Eddie Olczyk loving hockey, Derby grind after cancer fight
There were dates and goals that one by one Eddie Olczyk crossed off: The Breeders’ Cup, his daughter’s December graduation from Alabama, returning to the Blackhawks booth and finally Feb. 21.
That was the final day of Olczyk’s chemotherapy after seven months of treatment — doled out in 12 48-hour sessions — after he was diagnosed with Stage III colon cancer in August.
“I set some goals for myself in order to help me get through. ‘How am I going to get through this?’ The first couple of treatments it was brutal,” Olczyk said. “The side effects that I had: nausea, nosebleeds, myopathy, bathroom issues. It was rough. My wife [Diana] talked me off the ledge a couple of times and pretty much said, ‘Hey, fight for me, fight for the kids and the people that love you.’
“When it’s with you, you feel like you reek of it, it totally consumes and controls your life. You feel weak, you feel less, you feel like you’re a burden on everybody, like you let people down. Your mind just takes over and you don’t know what’s going to happen. There was a lot of unknowns. I was scared.”
The Rangers’ Stanley Cup-winning forward is on the other side after he was declared cancer free on March 14 — at 5:07 p.m. to be exact. He has eased back into his jobs in the Blackhawks booth and NBC as a hockey and horse-racing analyst. These are the dates Olczyk was hoping would not be consumed with a second round of chemotherapy, just his job with the Stanley Cup playoffs in full swing and the Kentucky Derby a week away.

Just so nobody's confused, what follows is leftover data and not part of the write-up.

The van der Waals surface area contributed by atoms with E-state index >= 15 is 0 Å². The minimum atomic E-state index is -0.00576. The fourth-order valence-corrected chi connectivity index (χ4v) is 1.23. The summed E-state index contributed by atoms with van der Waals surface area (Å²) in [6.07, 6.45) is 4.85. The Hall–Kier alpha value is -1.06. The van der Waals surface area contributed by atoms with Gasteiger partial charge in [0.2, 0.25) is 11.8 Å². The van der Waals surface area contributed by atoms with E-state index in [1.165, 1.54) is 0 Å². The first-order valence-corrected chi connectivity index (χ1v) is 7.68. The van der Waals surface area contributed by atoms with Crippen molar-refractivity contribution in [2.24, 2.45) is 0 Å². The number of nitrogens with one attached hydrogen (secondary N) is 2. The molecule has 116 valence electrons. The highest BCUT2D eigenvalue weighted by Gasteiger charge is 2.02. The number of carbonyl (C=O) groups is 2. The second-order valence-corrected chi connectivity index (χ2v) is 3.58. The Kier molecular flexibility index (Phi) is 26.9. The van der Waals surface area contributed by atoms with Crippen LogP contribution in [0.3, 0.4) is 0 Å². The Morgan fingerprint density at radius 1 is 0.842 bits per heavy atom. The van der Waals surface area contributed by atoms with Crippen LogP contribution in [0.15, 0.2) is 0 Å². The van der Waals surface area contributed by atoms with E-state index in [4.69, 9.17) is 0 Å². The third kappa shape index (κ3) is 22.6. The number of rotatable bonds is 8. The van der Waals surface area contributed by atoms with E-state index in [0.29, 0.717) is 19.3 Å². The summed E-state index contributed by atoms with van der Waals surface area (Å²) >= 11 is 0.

“It’s the best medicine I’ve had in a long time, seeing some familiar faces and normal surroundings,” Olczyk said. “I feel great, much better than I did when I stopped my chemo treatments nine weeks ago.
“I feel good and so relieved and thankful for the support that I got. … There’s normalcy and it just feels great to feel back. I am finally starting to get back into the condition of the grind. It just feels good.”
Olczyk was calling Game 1 of the Capitals-Penguins series Thursday night in Washington before flying to Las Vegas for Saturday night’s Game 2 of the Knights-Sharks series. After a couple of days to recharge at home, Olczyk will head to Louisville to continue his preparation for next Saturday’s Kentucky Derby. Olczyk will host a two-hour handicapping show Thursday and also be a part of NBC Sports Network’s Kentucky Oaks coverage next Friday.
“This time of year the most eyes are on both sports. … It’s a great time of year and exciting to get to do two things that I love,” said Olczyk, who has spoken openly about the disease and has made it his mission to educate others about it.
“I am looking forward to getting my feet wet and getting back to some normalcy in my life considering everything that’s gone with my life the past seven months.”
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